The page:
March 2, 2020
High cholesterol is a significant component of artery-clogging plaque and a major cardiovascular disease risk factor, said Dr. Jared Ellis, associate professor of family medicine at the College of Community Health Sciences at OLLI on Feb. 24.
Cholesterol is necessary to keep the body healthy, but too much can cause serious health complications, said Ellis, who also cares for patients at University Medical Center, which the College operates. It is created by the liver and is an essential part of the cell wall, as well as an ingredient needed to make bile, vitamin D and natural steroids.
The total cholesterol level is composed of three parts: HDL or “good cholesterol”, LDL or “bad cholesterol”, triglycerides or “the other bad one,” Ellis said.
“Having low good cholesterol is just as bad as having high bad cholesterol,” he said. “Imagine that good cholesterol is a mama cleaning up after her kids, a.k.a. the bad cholesterol. If mom gets sick and stops cleaning, the mess builds up.”
The mess is plague in the arteries that can lead to heart attack and stroke as well as other complications from cardiovascular disease. Ellis said that even having normal LDL levels can sometimes be deceiving. Particle size matters. Certain people have small, dense LDL particles that are more likely to cause cardiovascular disease.
Treatment starts with a risk assessment for atherosclerotic cardiovascular disease (ASCVD), Ellis said. The American College of Cardiology and The American Heart Association released a risk assessment calculator in 2013 that is currently the standard for physicians.
“This is not a crystal ball,” Ellis said. “We cannot predict your future, but we can estimate your risk level.”
Risk goes up with diabetes, high blood pressure, smoking, obesity and several other chronic conditions. Family history of ASCVD is also a major risk factor. Ellis said diet and exercise can help, but if the primary physician determines your risk is above a certain level, he or she may prescribe a medication. It is all about the risk. The more risk, the more benefit from diet, exercise and medications.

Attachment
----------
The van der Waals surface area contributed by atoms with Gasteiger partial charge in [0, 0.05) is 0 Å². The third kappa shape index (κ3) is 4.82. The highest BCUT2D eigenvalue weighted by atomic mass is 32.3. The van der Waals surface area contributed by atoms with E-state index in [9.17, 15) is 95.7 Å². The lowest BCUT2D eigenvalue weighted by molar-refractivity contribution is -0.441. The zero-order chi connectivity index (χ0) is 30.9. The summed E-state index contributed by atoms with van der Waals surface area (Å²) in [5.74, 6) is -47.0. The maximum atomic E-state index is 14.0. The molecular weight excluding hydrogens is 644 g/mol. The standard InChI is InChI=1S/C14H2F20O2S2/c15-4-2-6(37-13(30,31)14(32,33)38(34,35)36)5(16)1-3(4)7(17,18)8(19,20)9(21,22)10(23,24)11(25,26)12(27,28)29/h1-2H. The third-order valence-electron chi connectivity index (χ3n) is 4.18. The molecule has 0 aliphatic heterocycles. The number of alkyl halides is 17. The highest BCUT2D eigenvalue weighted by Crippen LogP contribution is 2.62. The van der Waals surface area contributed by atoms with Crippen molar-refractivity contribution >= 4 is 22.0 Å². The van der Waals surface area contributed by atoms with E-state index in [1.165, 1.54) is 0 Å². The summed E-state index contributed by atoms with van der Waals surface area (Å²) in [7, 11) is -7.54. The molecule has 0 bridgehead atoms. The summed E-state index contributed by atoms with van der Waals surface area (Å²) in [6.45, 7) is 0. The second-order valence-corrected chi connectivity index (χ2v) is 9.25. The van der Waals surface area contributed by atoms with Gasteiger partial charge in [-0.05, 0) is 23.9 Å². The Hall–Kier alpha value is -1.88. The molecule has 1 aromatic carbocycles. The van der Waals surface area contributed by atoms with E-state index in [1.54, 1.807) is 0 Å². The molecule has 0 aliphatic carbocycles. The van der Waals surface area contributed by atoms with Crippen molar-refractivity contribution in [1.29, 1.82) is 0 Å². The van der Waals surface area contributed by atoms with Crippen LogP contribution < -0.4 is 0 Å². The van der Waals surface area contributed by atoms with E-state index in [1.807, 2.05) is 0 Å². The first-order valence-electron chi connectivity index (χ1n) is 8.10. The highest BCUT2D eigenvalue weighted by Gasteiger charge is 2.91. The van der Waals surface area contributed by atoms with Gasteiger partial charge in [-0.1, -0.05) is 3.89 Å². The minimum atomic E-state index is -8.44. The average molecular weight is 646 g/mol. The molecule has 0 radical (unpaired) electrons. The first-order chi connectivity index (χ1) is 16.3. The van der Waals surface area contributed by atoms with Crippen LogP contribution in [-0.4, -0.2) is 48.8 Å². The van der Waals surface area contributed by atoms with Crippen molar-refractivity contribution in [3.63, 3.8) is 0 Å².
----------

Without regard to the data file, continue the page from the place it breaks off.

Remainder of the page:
When choosing a medication, “It’s all about the outcomes,” Ellis said. “If a medication or diet doesn’t prevent a bad outcome, it’s useless.”
Ellis said a good example of this is niacin, which was very good at lowering bad cholesterol and raising good cholesterol, but it didn’t reduce the number of deaths, heart attacks or strokes. Other medications called “statins” show the greatest reduction in cardiovascular events, but sometimes others are needed in addition or instead.
Ellis’s lecture was part of the College’s Mini Medical School program, a collaboration of OLLI and CCHS. Mini Medical School provides an opportunity for adults and community learners to explore trends in medicine and health, and the lectures offer important information about issues and advances in medicine and research.